- Colourful fruits and vegetables: Include a variety of colourful fruits and vegetables in your diet as they are rich in antioxidants, which can help reduce inflammation. Aim for a rainbow of colours to ensure a diverse intake of beneficial nutrients.
- Spices and herbs: Certain spices and herbs have potent anti-inflammatory properties. Turmeric, ginger, cinnamon, and garlic are examples of anti-inflammatory spices that can be incorporated into your meals.
- Limit refined sugars: Processed foods, sugary snacks, and beverages can contribute to inflammation and worsen PCOS symptoms. Try to minimise your intake of processed foods and opt for whole food alternatives.
- Manage carbohydrates: Focus on complex carbohydrates with a low glycemic index (GI), such as whole grains, legumes, and non-starchy vegetables. These foods have a gentler impact on blood sugar levels, which is important for managing insulin resistance associated with PCOS.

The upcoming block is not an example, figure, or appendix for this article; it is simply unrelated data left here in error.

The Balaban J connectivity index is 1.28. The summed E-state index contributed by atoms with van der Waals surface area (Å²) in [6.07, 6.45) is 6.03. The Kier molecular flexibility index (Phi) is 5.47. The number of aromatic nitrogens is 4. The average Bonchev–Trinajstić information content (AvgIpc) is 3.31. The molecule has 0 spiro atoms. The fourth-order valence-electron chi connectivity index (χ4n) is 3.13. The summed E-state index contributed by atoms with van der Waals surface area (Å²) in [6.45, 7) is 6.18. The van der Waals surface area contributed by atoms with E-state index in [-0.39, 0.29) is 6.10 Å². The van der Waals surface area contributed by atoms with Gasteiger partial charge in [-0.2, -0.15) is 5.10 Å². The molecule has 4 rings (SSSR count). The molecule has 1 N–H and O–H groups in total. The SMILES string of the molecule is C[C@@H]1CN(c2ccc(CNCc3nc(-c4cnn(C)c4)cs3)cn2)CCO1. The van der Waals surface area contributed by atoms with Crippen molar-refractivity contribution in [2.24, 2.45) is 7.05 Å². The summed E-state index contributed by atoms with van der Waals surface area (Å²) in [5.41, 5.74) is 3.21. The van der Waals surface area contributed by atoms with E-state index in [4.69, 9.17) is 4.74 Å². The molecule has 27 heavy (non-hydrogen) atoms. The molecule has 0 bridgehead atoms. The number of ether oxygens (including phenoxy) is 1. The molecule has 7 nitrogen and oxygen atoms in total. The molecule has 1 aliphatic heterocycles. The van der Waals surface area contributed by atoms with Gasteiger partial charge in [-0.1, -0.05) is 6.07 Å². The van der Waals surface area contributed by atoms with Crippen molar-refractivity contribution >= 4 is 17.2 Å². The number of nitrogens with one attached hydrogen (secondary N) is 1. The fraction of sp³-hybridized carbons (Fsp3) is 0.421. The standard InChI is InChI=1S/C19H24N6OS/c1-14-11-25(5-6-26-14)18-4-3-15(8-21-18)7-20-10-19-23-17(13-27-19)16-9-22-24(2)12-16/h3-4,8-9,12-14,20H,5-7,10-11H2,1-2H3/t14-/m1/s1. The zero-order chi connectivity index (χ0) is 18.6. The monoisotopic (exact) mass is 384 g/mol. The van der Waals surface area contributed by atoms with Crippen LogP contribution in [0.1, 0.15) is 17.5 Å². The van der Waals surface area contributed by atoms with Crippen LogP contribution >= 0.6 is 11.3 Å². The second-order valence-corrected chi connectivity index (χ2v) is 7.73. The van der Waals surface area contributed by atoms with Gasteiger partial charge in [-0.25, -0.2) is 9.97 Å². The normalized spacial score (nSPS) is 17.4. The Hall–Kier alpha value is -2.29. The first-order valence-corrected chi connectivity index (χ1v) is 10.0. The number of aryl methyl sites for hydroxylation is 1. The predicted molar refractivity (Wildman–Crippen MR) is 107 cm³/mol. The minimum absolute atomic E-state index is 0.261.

Anti-inflammatory diet and Insulin Resistance
There is a significant connection between inflammation and insulin resistance, as inflammation and insulin resistance often occur together.
Inflammation plays a role in the development of insulin resistance. Chronic low-grade inflammation in the body can disrupt the normal signalling pathways of insulin and impair insulin sensitivity.
On the other hand, insulin resistance itself can contribute to inflammation. When insulin resistance occurs, it can lead to an increase in circulating insulin levels. Insulin can stimulate the production of inflammatory molecules and trigger an inflammatory response.
This chronic low-grade inflammation further exacerbates insulin resistance, creating a vicious cycle.
That is why reducing inflammation could improve insulin sensitivity and help manage insulin resistance.
Regular physical activity, stress management, and maintaining a healthy weight are also important factors in reducing inflammation and improving insulin sensitivity. There are also a few supplements like Myo-Inositol that have shown to help improve insulin resistance.